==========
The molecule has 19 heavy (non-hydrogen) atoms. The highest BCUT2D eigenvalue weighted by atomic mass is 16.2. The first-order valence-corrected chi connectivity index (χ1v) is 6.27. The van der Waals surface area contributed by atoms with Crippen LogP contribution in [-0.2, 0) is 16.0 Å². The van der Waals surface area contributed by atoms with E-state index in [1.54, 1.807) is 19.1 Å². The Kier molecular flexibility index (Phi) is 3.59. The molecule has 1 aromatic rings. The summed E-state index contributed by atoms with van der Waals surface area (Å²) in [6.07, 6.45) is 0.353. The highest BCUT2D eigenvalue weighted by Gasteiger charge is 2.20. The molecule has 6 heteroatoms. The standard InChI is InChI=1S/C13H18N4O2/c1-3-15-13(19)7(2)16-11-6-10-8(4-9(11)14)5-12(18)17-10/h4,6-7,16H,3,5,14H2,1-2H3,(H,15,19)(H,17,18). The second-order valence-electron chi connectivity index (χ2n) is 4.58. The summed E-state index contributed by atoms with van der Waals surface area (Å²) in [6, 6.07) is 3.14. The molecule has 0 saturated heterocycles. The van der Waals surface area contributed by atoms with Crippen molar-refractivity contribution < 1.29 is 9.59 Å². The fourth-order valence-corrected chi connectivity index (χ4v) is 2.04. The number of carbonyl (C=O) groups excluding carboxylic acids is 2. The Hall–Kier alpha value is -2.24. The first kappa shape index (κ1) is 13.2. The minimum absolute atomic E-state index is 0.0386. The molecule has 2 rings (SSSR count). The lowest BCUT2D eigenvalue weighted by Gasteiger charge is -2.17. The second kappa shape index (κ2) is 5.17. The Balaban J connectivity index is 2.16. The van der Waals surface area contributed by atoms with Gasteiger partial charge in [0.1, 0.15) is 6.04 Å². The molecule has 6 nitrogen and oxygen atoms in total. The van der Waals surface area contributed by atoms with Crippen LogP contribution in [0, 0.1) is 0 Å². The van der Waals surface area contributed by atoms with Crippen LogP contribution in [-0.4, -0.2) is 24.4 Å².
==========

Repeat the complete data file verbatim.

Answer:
The molecule has 19 heavy (non-hydrogen) atoms. The highest BCUT2D eigenvalue weighted by atomic mass is 16.2. The first-order valence-corrected chi connectivity index (χ1v) is 6.27. The van der Waals surface area contributed by atoms with Crippen LogP contribution in [-0.2, 0) is 16.0 Å². The van der Waals surface area contributed by atoms with E-state index in [1.54, 1.807) is 19.1 Å². The Kier molecular flexibility index (Phi) is 3.59. The molecule has 1 aromatic rings. The summed E-state index contributed by atoms with van der Waals surface area (Å²) in [6.07, 6.45) is 0.353. The highest BCUT2D eigenvalue weighted by Gasteiger charge is 2.20. The molecule has 6 heteroatoms. The standard InChI is InChI=1S/C13H18N4O2/c1-3-15-13(19)7(2)16-11-6-10-8(4-9(11)14)5-12(18)17-10/h4,6-7,16H,3,5,14H2,1-2H3,(H,15,19)(H,17,18). The second-order valence-electron chi connectivity index (χ2n) is 4.58. The summed E-state index contributed by atoms with van der Waals surface area (Å²) in [6, 6.07) is 3.14. The molecule has 0 saturated heterocycles. The van der Waals surface area contributed by atoms with Crippen molar-refractivity contribution < 1.29 is 9.59 Å². The fourth-order valence-corrected chi connectivity index (χ4v) is 2.04. The number of carbonyl (C=O) groups excluding carboxylic acids is 2. The Hall–Kier alpha value is -2.24. The first kappa shape index (κ1) is 13.2. The minimum absolute atomic E-state index is 0.0386. The molecule has 2 rings (SSSR count). The lowest BCUT2D eigenvalue weighted by Gasteiger charge is -2.17. The second kappa shape index (κ2) is 5.17. The Balaban J connectivity index is 2.16. The van der Waals surface area contributed by atoms with Gasteiger partial charge in [0.1, 0.15) is 6.04 Å². The molecule has 6 nitrogen and oxygen atoms in total. The van der Waals surface area contributed by atoms with Crippen LogP contribution in [0, 0.1) is 0 Å². The van der Waals surface area contributed by atoms with Crippen LogP contribution in [-0.4, -0.2) is 24.4 Å².